A couple and their two daughters from Sheffield have lost a combined weight of 44 stone (279kg) after they all underwent gastric bypass surgery.
Craig and Denise Watson and daughters Rebecca, 24, and Rachael, 21, all had the surgery on the NHS within a six-month period.
The decision came after the family spoke to their local GP.
Denise Watson, 45, said she had put on a stone-and-a-half in order to qualify for the operation.
High blood pressure
The family, from Parsons Cross, said they had previously tried different ways to lose weight including joining a gym and speaking with health professionals, before seeking help from their doctor.
Mrs Watson said she had started putting on weight after giving birth to her first daughter and had been unable to lose it.
She said after her weight had escalated to 19.5 stone (123kg) in 2009 she decided to take action to lose it.
"I went to the doctors and I was told that I wasn't heavy enough [to be considered for gastric surgery].
"I deliberately put a stone-and-a-half on to be able to be considered for the operation."
Mr Watson was told by a doctor he could be considered for surgery because of his health issues, which included high blood pressure and arthritis.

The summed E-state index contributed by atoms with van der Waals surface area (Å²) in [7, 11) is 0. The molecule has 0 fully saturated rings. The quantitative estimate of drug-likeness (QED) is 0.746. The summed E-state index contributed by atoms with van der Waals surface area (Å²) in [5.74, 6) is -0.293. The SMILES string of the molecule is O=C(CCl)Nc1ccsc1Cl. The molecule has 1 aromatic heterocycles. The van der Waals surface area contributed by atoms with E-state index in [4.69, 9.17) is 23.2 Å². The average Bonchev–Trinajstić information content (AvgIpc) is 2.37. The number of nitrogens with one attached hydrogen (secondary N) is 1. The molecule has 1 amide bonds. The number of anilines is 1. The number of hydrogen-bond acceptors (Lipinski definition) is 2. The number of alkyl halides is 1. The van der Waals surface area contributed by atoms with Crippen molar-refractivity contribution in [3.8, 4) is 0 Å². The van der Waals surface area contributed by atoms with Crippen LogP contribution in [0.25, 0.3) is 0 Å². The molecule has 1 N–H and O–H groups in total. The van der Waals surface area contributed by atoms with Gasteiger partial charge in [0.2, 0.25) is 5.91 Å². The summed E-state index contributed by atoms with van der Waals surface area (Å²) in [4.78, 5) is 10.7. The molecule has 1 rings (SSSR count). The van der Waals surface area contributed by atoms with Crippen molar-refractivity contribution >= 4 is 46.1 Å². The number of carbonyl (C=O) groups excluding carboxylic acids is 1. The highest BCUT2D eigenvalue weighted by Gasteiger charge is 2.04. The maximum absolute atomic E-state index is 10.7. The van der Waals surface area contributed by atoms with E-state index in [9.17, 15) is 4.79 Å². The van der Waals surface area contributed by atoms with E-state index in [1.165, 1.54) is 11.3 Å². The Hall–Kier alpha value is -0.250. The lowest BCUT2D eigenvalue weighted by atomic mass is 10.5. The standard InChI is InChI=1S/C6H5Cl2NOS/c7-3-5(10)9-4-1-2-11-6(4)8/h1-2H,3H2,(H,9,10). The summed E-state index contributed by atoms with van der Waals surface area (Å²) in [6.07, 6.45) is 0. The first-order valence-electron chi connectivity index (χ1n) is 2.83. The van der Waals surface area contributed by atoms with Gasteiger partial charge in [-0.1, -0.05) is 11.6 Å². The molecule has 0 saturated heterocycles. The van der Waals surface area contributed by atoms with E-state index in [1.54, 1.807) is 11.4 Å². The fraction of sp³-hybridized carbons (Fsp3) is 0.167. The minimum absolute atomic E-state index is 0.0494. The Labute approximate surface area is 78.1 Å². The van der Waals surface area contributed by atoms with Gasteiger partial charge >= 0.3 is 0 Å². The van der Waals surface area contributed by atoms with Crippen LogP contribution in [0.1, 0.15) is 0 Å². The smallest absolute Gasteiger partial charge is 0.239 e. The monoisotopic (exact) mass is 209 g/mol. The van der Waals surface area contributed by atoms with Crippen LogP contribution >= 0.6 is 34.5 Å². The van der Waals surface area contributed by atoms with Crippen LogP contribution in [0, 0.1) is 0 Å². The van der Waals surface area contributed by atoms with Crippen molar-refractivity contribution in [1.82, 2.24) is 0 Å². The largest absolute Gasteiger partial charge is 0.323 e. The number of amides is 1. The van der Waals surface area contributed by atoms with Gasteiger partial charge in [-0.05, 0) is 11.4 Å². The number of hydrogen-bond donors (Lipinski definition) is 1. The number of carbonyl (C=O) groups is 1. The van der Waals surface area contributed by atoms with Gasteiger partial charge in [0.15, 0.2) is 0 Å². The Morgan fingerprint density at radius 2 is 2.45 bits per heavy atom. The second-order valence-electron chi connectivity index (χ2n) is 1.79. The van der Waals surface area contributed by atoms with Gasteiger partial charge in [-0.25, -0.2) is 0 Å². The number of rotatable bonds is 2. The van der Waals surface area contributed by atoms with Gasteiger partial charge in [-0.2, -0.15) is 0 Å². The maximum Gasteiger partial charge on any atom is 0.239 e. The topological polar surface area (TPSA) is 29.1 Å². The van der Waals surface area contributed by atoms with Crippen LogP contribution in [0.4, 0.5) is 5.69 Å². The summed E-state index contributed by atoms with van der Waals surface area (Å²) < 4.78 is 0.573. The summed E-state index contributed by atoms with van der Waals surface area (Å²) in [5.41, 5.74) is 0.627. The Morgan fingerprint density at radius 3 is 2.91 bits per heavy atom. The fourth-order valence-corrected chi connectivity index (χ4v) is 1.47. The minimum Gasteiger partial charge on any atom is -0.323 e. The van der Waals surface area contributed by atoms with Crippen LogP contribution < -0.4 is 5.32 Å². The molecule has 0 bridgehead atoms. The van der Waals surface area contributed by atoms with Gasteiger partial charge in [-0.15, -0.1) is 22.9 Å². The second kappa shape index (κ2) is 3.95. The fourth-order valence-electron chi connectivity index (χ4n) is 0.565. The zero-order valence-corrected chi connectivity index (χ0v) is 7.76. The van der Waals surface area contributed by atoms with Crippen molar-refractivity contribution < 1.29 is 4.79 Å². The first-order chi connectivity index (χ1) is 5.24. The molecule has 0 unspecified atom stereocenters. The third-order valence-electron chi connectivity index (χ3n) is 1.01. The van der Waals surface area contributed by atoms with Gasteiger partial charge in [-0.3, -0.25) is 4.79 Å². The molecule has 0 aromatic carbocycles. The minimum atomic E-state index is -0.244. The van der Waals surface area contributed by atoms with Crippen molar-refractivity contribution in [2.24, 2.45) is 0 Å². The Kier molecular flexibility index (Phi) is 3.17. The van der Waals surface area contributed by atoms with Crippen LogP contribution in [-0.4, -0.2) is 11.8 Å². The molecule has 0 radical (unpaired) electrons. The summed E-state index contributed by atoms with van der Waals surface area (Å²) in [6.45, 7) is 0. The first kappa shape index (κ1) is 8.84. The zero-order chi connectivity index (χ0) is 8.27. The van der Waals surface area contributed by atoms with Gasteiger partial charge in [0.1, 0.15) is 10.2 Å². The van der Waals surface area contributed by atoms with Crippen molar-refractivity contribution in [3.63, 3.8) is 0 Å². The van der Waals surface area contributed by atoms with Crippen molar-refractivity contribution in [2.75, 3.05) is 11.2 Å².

The family all had keyhole surgery, which involved making their stomachs smaller, shortening the length of the small intestine that food passes through.
After the operation, Mr Watson's weight dropped from 29 stone (184kg) to just over 20st.
His waist size reduced from 58in (147cm) to 40in (101cm), while his wife dropped eight dress sizes to a size 16.
His wife of 26 years saw her weight drop by eight stone (51kg).
The couple's daughters have also both dropped from a size 32 to 14 in dress sizes, with Rebecca shedding 14 stone (89kg) and Rachael losing 12 stone (76kg) since January 2010.
Mrs Watson said their eating habits had changed.
"We've gone from having a full plate of food through to eating our meals from a small side plate," she said.
"I feel disgust when I look at the old pictures of how we looked."
The family continue to lose weight due to the permanent gastric bypass surgery they had more than a year ago.
But David Stout, director of the Primary Care Trust Network, said that although surgery was successful, prevention was better than cure.
"While surgery is undoubtedly one of the treatments we can offer, it's very much the treatment of last resort.
"So what we would be looking to, in primary care trusts who are the organisations who have to plan and fund care in the NHS, is looking at the balance between how much we spend on lifestyle changes - supporting people to diet and to exercise to avoid obesity in the first place - and drug treatments before we invest in surgery."